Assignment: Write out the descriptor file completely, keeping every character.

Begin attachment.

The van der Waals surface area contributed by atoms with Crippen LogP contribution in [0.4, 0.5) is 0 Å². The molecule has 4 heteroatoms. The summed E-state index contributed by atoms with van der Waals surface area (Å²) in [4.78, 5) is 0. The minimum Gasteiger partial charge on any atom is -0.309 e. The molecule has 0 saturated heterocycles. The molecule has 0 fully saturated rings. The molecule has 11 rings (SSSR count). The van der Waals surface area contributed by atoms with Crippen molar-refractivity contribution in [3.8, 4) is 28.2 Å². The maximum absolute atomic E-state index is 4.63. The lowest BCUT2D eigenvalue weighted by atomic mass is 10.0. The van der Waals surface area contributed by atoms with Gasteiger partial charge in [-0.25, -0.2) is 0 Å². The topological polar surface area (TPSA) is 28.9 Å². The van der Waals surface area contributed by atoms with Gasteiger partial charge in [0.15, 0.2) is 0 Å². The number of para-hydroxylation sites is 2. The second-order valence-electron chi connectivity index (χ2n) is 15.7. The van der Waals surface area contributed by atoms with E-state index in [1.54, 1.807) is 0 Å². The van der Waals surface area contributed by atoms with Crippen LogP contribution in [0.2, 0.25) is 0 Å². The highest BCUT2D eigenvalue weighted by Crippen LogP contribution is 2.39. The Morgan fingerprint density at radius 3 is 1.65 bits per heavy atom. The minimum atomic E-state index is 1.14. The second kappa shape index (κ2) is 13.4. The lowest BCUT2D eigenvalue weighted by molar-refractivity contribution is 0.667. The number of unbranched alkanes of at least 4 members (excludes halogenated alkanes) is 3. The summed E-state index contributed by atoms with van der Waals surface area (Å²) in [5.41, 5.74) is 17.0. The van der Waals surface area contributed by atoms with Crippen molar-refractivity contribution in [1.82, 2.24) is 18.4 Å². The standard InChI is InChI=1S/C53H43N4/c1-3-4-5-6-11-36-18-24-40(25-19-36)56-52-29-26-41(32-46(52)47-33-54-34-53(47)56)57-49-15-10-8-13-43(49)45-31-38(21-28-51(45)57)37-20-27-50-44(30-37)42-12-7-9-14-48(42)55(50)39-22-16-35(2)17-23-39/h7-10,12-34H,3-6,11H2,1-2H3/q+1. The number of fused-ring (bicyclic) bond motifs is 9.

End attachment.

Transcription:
The van der Waals surface area contributed by atoms with Crippen LogP contribution in [0.4, 0.5) is 0 Å². The molecule has 4 heteroatoms. The summed E-state index contributed by atoms with van der Waals surface area (Å²) in [4.78, 5) is 0. The minimum Gasteiger partial charge on any atom is -0.309 e. The molecule has 0 saturated heterocycles. The molecule has 0 fully saturated rings. The molecule has 11 rings (SSSR count). The van der Waals surface area contributed by atoms with Crippen molar-refractivity contribution in [3.8, 4) is 28.2 Å². The maximum absolute atomic E-state index is 4.63. The lowest BCUT2D eigenvalue weighted by atomic mass is 10.0. The van der Waals surface area contributed by atoms with Gasteiger partial charge in [-0.25, -0.2) is 0 Å². The topological polar surface area (TPSA) is 28.9 Å². The van der Waals surface area contributed by atoms with Gasteiger partial charge in [0.15, 0.2) is 0 Å². The number of para-hydroxylation sites is 2. The second-order valence-electron chi connectivity index (χ2n) is 15.7. The van der Waals surface area contributed by atoms with E-state index in [1.54, 1.807) is 0 Å². The van der Waals surface area contributed by atoms with Crippen LogP contribution in [0.2, 0.25) is 0 Å². The highest BCUT2D eigenvalue weighted by Crippen LogP contribution is 2.39. The Morgan fingerprint density at radius 3 is 1.65 bits per heavy atom. The minimum atomic E-state index is 1.14. The second kappa shape index (κ2) is 13.4. The lowest BCUT2D eigenvalue weighted by molar-refractivity contribution is 0.667. The number of unbranched alkanes of at least 4 members (excludes halogenated alkanes) is 3. The summed E-state index contributed by atoms with van der Waals surface area (Å²) in [5.41, 5.74) is 17.0. The van der Waals surface area contributed by atoms with Crippen molar-refractivity contribution in [1.82, 2.24) is 18.4 Å². The standard InChI is InChI=1S/C53H43N4/c1-3-4-5-6-11-36-18-24-40(25-19-36)56-52-29-26-41(32-46(52)47-33-54-34-53(47)56)57-49-15-10-8-13-43(49)45-31-38(21-28-51(45)57)37-20-27-50-44(30-37)42-12-7-9-14-48(42)55(50)39-22-16-35(2)17-23-39/h7-10,12-34H,3-6,11H2,1-2H3/q+1. The number of fused-ring (bicyclic) bond motifs is 9.